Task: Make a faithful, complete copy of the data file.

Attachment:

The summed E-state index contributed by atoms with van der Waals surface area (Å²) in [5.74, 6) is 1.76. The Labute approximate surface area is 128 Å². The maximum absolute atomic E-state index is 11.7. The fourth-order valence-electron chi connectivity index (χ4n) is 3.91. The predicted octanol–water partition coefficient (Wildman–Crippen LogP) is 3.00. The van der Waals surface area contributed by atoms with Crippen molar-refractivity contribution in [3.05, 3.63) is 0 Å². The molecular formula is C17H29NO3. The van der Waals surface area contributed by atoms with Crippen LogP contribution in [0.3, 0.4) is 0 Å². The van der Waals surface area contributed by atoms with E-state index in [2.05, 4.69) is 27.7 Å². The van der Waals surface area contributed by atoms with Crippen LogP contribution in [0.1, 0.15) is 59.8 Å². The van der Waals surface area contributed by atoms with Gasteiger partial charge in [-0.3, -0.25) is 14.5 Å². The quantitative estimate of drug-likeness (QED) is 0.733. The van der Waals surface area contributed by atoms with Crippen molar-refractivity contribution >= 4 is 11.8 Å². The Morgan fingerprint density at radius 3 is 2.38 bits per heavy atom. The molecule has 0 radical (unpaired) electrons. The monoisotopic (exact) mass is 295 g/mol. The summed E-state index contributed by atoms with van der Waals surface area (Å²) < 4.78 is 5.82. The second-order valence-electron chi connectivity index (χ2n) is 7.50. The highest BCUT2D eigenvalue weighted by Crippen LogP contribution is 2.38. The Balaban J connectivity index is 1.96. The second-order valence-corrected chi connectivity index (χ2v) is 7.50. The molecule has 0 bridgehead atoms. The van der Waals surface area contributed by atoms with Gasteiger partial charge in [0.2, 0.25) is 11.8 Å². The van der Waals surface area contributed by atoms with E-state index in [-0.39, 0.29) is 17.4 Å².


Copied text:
The summed E-state index contributed by atoms with van der Waals surface area (Å²) in [5.74, 6) is 1.76. The Labute approximate surface area is 128 Å². The maximum absolute atomic E-state index is 11.7. The fourth-order valence-electron chi connectivity index (χ4n) is 3.91. The predicted octanol–water partition coefficient (Wildman–Crippen LogP) is 3.00. The van der Waals surface area contributed by atoms with Crippen molar-refractivity contribution in [3.05, 3.63) is 0 Å². The molecular formula is C17H29NO3. The van der Waals surface area contributed by atoms with Crippen LogP contribution in [0.3, 0.4) is 0 Å². The van der Waals surface area contributed by atoms with E-state index in [2.05, 4.69) is 27.7 Å². The van der Waals surface area contributed by atoms with Crippen LogP contribution in [0.1, 0.15) is 59.8 Å². The van der Waals surface area contributed by atoms with Gasteiger partial charge in [-0.3, -0.25) is 14.5 Å². The quantitative estimate of drug-likeness (QED) is 0.733. The van der Waals surface area contributed by atoms with Crippen molar-refractivity contribution >= 4 is 11.8 Å². The Morgan fingerprint density at radius 3 is 2.38 bits per heavy atom. The molecule has 0 radical (unpaired) electrons. The monoisotopic (exact) mass is 295 g/mol. The summed E-state index contributed by atoms with van der Waals surface area (Å²) < 4.78 is 5.82. The second-order valence-electron chi connectivity index (χ2n) is 7.50. The highest BCUT2D eigenvalue weighted by Crippen LogP contribution is 2.38. The Balaban J connectivity index is 1.96. The second-order valence-corrected chi connectivity index (χ2v) is 7.50. The molecule has 0 bridgehead atoms. The van der Waals surface area contributed by atoms with Gasteiger partial charge in [0.2, 0.25) is 11.8 Å². The van der Waals surface area contributed by atoms with E-state index in [-0.39, 0.29) is 17.4 Å².